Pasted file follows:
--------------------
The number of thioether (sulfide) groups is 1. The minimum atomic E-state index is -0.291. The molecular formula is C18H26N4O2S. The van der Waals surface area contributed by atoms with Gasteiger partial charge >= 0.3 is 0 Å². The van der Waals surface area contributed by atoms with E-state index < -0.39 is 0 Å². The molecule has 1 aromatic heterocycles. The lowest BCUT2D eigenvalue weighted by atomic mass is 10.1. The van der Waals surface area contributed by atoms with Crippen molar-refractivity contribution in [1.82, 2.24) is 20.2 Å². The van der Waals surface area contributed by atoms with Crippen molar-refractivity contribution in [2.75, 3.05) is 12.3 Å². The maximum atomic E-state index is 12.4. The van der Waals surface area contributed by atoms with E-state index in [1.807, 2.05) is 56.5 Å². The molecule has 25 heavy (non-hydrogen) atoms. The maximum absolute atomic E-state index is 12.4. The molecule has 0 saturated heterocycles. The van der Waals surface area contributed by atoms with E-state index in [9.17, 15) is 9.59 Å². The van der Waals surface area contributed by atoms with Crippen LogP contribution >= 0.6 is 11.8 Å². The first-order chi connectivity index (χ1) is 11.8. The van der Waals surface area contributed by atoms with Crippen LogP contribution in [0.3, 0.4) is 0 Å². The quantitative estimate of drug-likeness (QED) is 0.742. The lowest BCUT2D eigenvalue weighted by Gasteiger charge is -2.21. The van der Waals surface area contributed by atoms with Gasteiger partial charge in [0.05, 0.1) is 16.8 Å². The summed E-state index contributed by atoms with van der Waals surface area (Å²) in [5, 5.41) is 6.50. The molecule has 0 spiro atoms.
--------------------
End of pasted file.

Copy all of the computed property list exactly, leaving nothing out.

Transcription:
The number of thioether (sulfide) groups is 1. The minimum atomic E-state index is -0.291. The molecular formula is C18H26N4O2S. The van der Waals surface area contributed by atoms with Gasteiger partial charge >= 0.3 is 0 Å². The van der Waals surface area contributed by atoms with E-state index < -0.39 is 0 Å². The molecule has 1 aromatic heterocycles. The lowest BCUT2D eigenvalue weighted by atomic mass is 10.1. The van der Waals surface area contributed by atoms with Crippen molar-refractivity contribution in [1.82, 2.24) is 20.2 Å². The van der Waals surface area contributed by atoms with Crippen molar-refractivity contribution in [2.75, 3.05) is 12.3 Å². The maximum atomic E-state index is 12.4. The van der Waals surface area contributed by atoms with E-state index in [1.807, 2.05) is 56.5 Å². The molecule has 25 heavy (non-hydrogen) atoms. The maximum absolute atomic E-state index is 12.4. The molecule has 0 saturated heterocycles. The van der Waals surface area contributed by atoms with E-state index in [9.17, 15) is 9.59 Å². The van der Waals surface area contributed by atoms with Crippen LogP contribution >= 0.6 is 11.8 Å². The first-order chi connectivity index (χ1) is 11.8. The van der Waals surface area contributed by atoms with Crippen LogP contribution in [0.3, 0.4) is 0 Å². The quantitative estimate of drug-likeness (QED) is 0.742. The lowest BCUT2D eigenvalue weighted by Gasteiger charge is -2.21. The van der Waals surface area contributed by atoms with Gasteiger partial charge in [0.05, 0.1) is 16.8 Å². The summed E-state index contributed by atoms with van der Waals surface area (Å²) in [5, 5.41) is 6.50. The molecule has 0 spiro atoms.